As it stands, the credit reporting system is 100% voluntary, Ulzheimer points out. That means companies can decide whether or not to report customer credit activity on their own. If banks and prepaid debit card companies were suddenly obligated to report checking transactions to credit bureaus, eventually that extra cost would trickle down to consumers.
“Forcing companies to report to the credit bureaus, notwithstanding the inappropriateness of debit cards being on credit reports, exposes them to Fair Credit Reporting Act obligations, which are very expensive with which to comply,” Ulzheimer says. “That means higher costs for all consumers.”
It won’t make prepaid debit cards any better for consumers
Prepaid debit cards are something of a controversial financial tool, given they often are laden with monthly charges and fees. Orman herself is one of many celebrities to lend their faces to such cards, marketing them as a useful budgeting tool for consumers weary of high-interest credit cards, or kids too young to own a checking account of their own.
But more often than not, they can wind up costing consumers even more than a regular checking or credit account. Some, such as the Pink Diamond RushCard, charge up to $10 a month just for the luxury of holding the card, while most charge at least a couple of bucks for ATM withdrawals and reloading fees — both of which you can do for free with a regular bank account.
“Even the most un-free checking account is probably cheaper than your average prepaid card,” writes Nerdwallet’s Anisha Sekar. “Any budgeting help or self-discipline you get from a prepaid debit card will be wiped out, and then some, by fees. It’s generally more expensive than a credit card, but without the ability to borrow.”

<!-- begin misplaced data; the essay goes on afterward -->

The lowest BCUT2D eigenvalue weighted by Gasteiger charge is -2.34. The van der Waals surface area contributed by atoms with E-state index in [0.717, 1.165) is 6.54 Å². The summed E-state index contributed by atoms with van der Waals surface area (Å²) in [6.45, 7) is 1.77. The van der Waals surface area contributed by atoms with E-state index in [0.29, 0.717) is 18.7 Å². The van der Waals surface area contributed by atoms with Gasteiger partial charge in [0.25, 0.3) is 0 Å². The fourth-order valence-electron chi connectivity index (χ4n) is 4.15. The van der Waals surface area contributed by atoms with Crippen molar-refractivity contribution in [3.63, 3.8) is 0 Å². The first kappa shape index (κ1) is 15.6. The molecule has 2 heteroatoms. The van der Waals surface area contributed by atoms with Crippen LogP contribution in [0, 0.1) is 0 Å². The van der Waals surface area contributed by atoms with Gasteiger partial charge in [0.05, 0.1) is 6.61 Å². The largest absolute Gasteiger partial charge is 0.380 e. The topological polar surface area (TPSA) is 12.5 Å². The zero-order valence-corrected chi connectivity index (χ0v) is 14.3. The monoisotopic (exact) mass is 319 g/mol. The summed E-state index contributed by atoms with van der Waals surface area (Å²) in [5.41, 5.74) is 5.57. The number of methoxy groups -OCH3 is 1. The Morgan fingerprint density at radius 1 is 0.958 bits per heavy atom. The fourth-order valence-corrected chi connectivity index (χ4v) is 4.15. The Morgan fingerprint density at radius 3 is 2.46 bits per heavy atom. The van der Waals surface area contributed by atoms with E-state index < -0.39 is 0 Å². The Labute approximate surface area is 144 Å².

Even if prepaid debit card issuers were to start reporting transaction history to credit bureaus, there are still few justifiable reasons to own one.
Says Ulzheimer: “Pretending like the world would be a better place just because prepaid debit cards could be reported to the credit bureaus ignores their larger downside, which is that they're horrible products heavily marketed to young people and minorities."
The bottom line:
While we agree credit reporting agencies have a long way to go in the realm of consumer-friendliness, we think their resources could be much better spent elsewhere (for starters, figuring out how 42 million errors wound up on credit reports last year).
Even if lawmakers back a plan to include debit transactions in credit reporting, credit reporting agencies aren't going to simply roll over and play ball until debit history can be proven to indicate credit worthiness. That, after all, is what a credit score is supposed to indicate in the first place.
In the meantime, there are many proven ways you can improve your score without having to picket on Capitol Hill. Start by making on-time payments, tackling high-interest credit card debt above all others, and keeping your card balances under 10%.
Prefer to ditch credit altogether? It's possible to limit your credit use and still build up your score. Your on-time student loan and mortgage payments both count toward your credit score. You can also research alternative ways to boost your credit, such as taking out a secured credit card or a credit-builder loan through your local bank or credit union, or by keeping track of on-time rent payments.
In response to a request for comment, a spokesperson for Sen. Warren issued this statement to Yahoo Finance:
“Senator Warren believes it’s important for families to have various ways to build their credit and enhance their access to affordable financial products and services.”
Will debit card reporting be one of those ways someday? Time will tell.
But we wouldn't bank on it.